The stranger in the homeland

The hardest part about being 15 was I realized I no longer belonged to Tehran, my country of birth. It had been four years since I had left Iran, four years since I’d seen my siblings, four years after immigration. My mother and I both decided it was a good idea for me to go for a month in the summer after my freshman year in high school.
It was exciting, and my friends and teachers were all excited for me, knowing how long it had been, knowing it was a long, big journey. I fell asleep in the Iranair airplane, the final plane that would land in Tehran. I opened my eyes and found a plate of Iranian food in front of me, rice and some kind of meat. I ate it eagerly, I hadn’t even noticed the flight attendant bringing it over.
When the plane landed, everyone cheered and clapped. The city lights, my city lights shone. It wasn’t that I felt like I was at home, but knowing I could be back, knowing I had people waiting to see me, was sufficient. And at that time, I wasn’t yet dwelling on the idea of “home,” nor was I trying to redefine it for myself.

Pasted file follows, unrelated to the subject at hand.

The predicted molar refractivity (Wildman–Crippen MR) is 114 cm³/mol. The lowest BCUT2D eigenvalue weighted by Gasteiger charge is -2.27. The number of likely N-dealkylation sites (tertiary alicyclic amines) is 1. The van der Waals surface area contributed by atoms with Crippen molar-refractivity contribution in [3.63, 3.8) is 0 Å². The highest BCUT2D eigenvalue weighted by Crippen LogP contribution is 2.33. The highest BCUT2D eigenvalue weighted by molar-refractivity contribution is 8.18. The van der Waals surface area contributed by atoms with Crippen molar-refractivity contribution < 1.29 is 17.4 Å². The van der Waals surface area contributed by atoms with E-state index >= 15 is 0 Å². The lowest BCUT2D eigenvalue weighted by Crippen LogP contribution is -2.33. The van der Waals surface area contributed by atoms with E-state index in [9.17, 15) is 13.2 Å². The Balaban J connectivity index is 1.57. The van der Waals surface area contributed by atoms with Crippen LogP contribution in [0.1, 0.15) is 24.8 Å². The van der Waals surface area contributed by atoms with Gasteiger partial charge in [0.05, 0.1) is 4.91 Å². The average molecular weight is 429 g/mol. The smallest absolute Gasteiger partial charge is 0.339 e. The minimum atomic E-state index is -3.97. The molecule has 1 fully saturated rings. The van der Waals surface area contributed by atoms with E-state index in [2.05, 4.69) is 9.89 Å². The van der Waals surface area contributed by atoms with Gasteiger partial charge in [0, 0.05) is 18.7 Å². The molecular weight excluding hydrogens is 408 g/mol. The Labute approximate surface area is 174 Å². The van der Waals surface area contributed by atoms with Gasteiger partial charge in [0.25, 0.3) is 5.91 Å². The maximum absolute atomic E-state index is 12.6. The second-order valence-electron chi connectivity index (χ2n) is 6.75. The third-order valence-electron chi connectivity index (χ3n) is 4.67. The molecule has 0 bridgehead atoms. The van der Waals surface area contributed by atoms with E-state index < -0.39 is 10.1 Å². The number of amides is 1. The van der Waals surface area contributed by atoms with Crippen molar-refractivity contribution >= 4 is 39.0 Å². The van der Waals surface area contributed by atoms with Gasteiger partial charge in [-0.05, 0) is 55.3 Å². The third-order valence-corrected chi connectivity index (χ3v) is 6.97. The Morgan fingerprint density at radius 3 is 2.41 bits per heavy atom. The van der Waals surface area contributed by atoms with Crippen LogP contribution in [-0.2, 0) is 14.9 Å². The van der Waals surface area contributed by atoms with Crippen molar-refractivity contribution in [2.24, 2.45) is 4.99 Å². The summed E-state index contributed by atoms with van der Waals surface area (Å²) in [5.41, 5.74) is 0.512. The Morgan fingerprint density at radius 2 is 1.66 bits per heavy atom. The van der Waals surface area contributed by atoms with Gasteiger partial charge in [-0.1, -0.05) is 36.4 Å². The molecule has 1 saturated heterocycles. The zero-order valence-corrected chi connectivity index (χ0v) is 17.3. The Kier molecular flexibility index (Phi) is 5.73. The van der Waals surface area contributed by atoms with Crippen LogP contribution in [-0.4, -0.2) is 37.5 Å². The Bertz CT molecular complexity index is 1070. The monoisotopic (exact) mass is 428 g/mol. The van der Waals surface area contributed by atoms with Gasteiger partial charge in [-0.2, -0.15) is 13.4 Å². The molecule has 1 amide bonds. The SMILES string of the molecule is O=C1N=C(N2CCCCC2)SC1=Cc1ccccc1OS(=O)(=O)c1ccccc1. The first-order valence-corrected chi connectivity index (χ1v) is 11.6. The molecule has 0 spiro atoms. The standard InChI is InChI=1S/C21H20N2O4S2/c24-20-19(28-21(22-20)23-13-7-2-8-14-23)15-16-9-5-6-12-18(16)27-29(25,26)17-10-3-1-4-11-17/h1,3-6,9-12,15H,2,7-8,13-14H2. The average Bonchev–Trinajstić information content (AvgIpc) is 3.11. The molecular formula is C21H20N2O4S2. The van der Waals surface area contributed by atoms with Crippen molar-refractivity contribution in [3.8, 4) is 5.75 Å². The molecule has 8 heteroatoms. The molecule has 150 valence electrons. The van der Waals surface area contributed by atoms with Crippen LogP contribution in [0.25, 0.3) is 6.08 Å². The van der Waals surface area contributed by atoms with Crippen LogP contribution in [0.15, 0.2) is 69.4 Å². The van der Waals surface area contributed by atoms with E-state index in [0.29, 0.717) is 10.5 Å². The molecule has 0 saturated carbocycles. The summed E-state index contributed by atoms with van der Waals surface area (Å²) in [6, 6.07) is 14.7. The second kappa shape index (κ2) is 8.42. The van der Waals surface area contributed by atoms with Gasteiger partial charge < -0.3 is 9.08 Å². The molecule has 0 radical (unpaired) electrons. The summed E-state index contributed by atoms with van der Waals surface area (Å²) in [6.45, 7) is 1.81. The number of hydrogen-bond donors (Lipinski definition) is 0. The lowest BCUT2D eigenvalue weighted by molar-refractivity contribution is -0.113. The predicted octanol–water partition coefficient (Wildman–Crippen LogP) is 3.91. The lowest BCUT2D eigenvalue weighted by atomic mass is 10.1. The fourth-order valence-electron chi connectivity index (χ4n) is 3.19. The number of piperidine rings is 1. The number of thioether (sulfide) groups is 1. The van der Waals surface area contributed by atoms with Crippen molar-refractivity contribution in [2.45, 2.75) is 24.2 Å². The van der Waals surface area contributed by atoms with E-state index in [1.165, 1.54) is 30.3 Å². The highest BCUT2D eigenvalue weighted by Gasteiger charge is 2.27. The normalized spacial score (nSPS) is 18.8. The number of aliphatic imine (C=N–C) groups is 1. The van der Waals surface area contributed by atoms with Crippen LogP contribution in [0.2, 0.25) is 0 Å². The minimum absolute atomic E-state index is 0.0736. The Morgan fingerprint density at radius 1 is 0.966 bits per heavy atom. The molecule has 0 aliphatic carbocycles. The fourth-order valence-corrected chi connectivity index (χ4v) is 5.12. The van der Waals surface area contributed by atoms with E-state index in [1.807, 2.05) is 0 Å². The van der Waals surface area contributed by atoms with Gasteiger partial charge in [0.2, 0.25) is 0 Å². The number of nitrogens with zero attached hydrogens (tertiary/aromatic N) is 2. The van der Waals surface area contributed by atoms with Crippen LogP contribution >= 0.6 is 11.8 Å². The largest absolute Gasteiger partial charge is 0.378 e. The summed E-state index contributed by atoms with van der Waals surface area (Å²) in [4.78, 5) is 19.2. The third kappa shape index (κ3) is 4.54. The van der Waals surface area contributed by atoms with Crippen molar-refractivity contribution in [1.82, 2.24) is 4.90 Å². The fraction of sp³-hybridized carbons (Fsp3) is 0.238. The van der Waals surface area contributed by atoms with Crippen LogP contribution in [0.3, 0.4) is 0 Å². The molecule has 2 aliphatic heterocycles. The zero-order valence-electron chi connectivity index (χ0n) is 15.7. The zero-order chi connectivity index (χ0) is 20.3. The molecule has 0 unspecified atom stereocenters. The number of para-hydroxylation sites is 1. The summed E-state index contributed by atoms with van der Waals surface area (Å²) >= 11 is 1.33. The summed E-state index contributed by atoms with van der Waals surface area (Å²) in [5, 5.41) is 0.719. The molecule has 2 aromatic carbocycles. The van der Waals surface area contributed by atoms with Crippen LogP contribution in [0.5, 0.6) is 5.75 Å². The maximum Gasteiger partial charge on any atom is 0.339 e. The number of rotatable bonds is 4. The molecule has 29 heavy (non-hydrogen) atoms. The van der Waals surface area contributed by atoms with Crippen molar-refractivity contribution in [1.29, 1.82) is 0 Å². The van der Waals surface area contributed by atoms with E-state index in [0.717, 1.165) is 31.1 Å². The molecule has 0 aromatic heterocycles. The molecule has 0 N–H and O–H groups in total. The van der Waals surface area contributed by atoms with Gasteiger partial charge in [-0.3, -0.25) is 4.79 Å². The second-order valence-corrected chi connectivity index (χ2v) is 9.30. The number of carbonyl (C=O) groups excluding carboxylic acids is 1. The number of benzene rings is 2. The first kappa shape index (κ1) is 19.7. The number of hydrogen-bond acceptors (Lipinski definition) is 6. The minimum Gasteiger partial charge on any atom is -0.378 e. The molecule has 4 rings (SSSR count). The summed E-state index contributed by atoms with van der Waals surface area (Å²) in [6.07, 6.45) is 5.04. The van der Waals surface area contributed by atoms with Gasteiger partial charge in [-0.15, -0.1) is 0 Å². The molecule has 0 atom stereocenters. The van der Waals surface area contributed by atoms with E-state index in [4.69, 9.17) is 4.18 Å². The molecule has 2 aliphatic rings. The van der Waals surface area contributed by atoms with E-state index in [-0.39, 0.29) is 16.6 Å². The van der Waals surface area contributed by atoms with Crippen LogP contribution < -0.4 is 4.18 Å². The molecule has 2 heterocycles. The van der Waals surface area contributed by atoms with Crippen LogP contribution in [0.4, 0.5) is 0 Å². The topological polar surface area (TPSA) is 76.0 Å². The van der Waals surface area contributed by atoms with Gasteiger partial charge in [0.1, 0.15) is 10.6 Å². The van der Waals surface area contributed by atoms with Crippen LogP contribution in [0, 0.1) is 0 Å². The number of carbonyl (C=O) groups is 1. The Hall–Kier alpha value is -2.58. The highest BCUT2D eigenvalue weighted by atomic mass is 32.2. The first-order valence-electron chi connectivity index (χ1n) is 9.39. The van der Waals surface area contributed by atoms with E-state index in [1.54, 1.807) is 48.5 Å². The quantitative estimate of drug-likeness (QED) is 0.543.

I spent a month observing my own country, and as my trip came to a close, I realized sadly that I would never live there again. That I wouldn’t want to. I felt helpless for realizing I was a stranger there, and that the freedom I lacked had suddenly hit me at the age of 15. I understood then why everyone had left, but it wasn’t enough for me to move on and let go. Then there was the guilt of having the previlege to be a tourist, to have the option to leave for good.
I left with a heavy heart. When I parted from my siblings, I cried so hard and so much that even while the women in the airport security searched me, their eyes cold, as they sat fully covered in black veils, I continued to cry. On the plane, I thought of my cousin, who I wouldn’t see again until eight years later. It was then that I decided I would never go back to visit, unless I had someone traveling with me. I couldn’t do the goodbyes alone.
I have not yet been back.

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